So you have finally landed the interview. Now what? Here are 10 tips to help you overcome anxiety and land any internship or job with ease: 1. Come prepared. Do your research about the company or the person interviewing you. When they ask you why you want to work for them, you can talk about work they have done for clients or campaigns that inspired you. Also, bring a pen, paper and a copy your resume. 2. Know your resume like the back of your hand. Chances are, your interviewer is not going to read through your entire resume before the interview. They will be glancing over it throughout your conversation and asking you to speak more directly about experience that intrigues them. Practice elaborating on key points on your resume the night before your interview. 3. Come with three great questions. When your interviewer asks you if you have any questions at the end of your interview,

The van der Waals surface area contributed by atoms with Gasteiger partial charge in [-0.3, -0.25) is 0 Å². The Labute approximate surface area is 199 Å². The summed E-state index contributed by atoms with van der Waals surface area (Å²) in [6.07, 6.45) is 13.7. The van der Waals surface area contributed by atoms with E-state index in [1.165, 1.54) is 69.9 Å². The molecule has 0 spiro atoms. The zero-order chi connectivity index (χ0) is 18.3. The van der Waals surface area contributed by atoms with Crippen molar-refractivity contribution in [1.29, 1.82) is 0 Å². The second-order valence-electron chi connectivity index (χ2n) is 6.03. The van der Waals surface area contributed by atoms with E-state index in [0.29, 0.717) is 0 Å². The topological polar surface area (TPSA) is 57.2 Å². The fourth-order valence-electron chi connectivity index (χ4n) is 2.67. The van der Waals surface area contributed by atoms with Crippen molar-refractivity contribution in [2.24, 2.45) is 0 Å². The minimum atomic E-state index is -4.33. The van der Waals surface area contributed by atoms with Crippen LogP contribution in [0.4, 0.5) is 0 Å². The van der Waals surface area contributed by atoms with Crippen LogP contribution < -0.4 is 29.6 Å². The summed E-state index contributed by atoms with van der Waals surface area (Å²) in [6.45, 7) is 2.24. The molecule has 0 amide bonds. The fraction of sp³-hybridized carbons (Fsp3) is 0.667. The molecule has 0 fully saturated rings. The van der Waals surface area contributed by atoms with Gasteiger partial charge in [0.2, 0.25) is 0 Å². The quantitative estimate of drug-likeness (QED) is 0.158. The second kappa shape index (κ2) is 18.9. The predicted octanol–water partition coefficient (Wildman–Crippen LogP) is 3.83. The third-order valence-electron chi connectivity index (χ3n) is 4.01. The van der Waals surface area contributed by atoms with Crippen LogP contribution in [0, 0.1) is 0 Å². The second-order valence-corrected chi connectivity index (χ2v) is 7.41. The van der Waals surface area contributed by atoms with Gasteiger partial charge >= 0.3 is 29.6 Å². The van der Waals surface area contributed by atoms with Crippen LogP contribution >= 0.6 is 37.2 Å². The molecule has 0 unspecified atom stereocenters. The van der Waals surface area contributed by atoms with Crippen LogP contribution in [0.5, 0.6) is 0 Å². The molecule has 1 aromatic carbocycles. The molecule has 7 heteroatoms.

7. Dress to impress, but keep company culture in mind. Even if the company you are interviewing at is casual, you should show in your attire that you take the interview seriously. Typically for a casual company, you don’t have to wear your nicest suit or heels. Find one formal piece, such as a blazer, and balance all of your less formal items around it. 8. Be confidant. You have to believe in your abilities before anyone else will. 9. Smile. Show that you want the job and that you are happy to be there. An interview is really just a conversation between professionals – not a hostage interrogation session. 10. Say thank you. Write a hand-written card thanking your interviewer for considering you for the position the day after your interview. It shows that you’re detail oriented and makes you stand out.
WHAT TO LOOK FOR IN AN INTERNSHIP Carlee Myers | UO PRSSA Member | @CarleeMyers